Courtesy of Silke Stuckenbrock
When a marine biologist from Australia traveled to a distant Indian Ocean island to see how much plastic waste had rinsed on the shores, here's just part of what she found: "373,000 toothbrushes and about 975,000 shoes, in largely flip-flops, "says Jennifer Lavers of the University of Tasmania in Australia.
And that was just what was on the surface.
Cocos Keeling Islands make up nearly 6 square miles of land, about 1,300 miles northwest of Australia's coast. It was a good place to measure plastic waste because almost no one lives there. This meant that the plastic debris was not local – it floated in – and no one picked it up. It gave Lavers a good idea of how much was bobbing around the sea.
She was flabbergasted.
"Therefore, more than 414 million pieces of plastic debris are currently estimated at Cocos Keeling Islands, weighing a remarkable 238 tons," Lavers said.
There are 27 of these islands, most just a few hectares in size. Lager's team of researchers studied seven of them, mostly 2017, by marking transect on beaches and counting all plastic in each transect. They multiplied that number by the total beach area on all islands. Lavers had done this earlier on other remote islands. "You come to the point where you feel that not much will surprise you anymore," she says, "and then do something … and that something [on the Cocos Keeling Islands] was actually the amount of debris buried."
Lavers not only counted the stuff on the surface, she dug four inches into the sand. "What really was amazing was that the deeper we went," she says, "the more plastic we actually found." What happens is that the sun breaks down the plastic on the surface, and the waves pummel it into small pieces and drive it into the sand.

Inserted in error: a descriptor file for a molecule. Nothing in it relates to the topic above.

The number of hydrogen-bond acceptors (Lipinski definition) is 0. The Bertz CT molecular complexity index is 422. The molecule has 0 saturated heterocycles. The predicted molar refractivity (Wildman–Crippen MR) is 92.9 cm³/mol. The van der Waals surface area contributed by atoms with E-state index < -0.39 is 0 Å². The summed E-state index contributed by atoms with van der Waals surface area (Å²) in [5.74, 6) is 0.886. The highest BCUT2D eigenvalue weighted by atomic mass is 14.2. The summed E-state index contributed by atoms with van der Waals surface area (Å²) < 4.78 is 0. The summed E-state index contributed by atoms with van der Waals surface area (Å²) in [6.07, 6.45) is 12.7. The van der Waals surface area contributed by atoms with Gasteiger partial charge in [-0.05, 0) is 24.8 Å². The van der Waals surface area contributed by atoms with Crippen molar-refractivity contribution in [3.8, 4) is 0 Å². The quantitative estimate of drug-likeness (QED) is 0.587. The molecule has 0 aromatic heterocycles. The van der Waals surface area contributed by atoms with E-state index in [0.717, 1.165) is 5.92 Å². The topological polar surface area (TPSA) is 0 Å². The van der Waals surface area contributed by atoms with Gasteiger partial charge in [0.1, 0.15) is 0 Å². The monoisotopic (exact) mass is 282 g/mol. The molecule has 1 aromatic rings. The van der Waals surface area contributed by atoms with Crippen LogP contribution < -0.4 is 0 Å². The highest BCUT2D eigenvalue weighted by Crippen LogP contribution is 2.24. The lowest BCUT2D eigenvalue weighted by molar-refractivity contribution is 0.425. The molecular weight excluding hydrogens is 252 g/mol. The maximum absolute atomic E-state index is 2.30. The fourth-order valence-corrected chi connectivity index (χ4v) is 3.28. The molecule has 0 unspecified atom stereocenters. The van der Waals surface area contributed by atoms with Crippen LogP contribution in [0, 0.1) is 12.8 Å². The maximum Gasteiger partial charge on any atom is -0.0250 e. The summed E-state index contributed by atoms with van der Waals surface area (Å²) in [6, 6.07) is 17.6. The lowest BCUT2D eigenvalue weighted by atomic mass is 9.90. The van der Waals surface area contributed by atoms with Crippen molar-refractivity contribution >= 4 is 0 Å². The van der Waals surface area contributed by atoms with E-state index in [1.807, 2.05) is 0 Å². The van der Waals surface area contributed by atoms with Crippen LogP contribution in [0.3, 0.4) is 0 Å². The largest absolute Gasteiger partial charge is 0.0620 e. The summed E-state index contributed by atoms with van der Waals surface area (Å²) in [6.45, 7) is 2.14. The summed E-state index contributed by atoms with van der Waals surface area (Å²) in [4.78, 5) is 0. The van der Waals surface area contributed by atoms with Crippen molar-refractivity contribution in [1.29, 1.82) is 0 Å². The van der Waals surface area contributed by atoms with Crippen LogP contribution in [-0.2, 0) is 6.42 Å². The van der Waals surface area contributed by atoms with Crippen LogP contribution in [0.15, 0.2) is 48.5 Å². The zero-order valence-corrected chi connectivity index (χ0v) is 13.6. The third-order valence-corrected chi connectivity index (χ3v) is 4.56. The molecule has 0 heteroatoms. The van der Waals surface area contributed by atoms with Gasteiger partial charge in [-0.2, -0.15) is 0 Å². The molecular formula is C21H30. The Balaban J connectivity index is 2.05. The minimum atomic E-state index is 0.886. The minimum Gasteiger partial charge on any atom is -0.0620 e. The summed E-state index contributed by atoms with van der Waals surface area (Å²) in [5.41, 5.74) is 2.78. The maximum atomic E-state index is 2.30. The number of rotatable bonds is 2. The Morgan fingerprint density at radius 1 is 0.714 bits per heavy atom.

"It's the little things that are perfect bite size," says Lavers. "The things like fish and octopus and birds and even turtles can eat."
In fact, most of the plastic waste was below the surface. "We estimated that what was hidden under the sediment was somewhere in the range of 380 million plastic parts," says Lavers – but it will not stay there. In the end, she predicts, high tide or storms will do it at sea.
Lavers describes what her team is in the journal Scientific Reports .
It is becoming increasingly clear that no place on the planet seems to be immune to plastic debris. Ecologist Chelsea Rochman at the University of Toronto studies microplasty and says that different sites simply have different types of plastic.
Take the Arctic, for example. "Pollution is transported via air streams except sea currents," Rochman explains. "And there [in the Arctic] we see high concentrations of small microfibers and small particles, and it is absolutely you expect different things in different places. And what you find tells you something about where it comes from. "
Rochman says she's not exactly surprised at what Lavers found." It's just kind of sad to read about it and think, "Yes, this is, it I suppose normally. "
" And we never wanted such a thing to be normal. "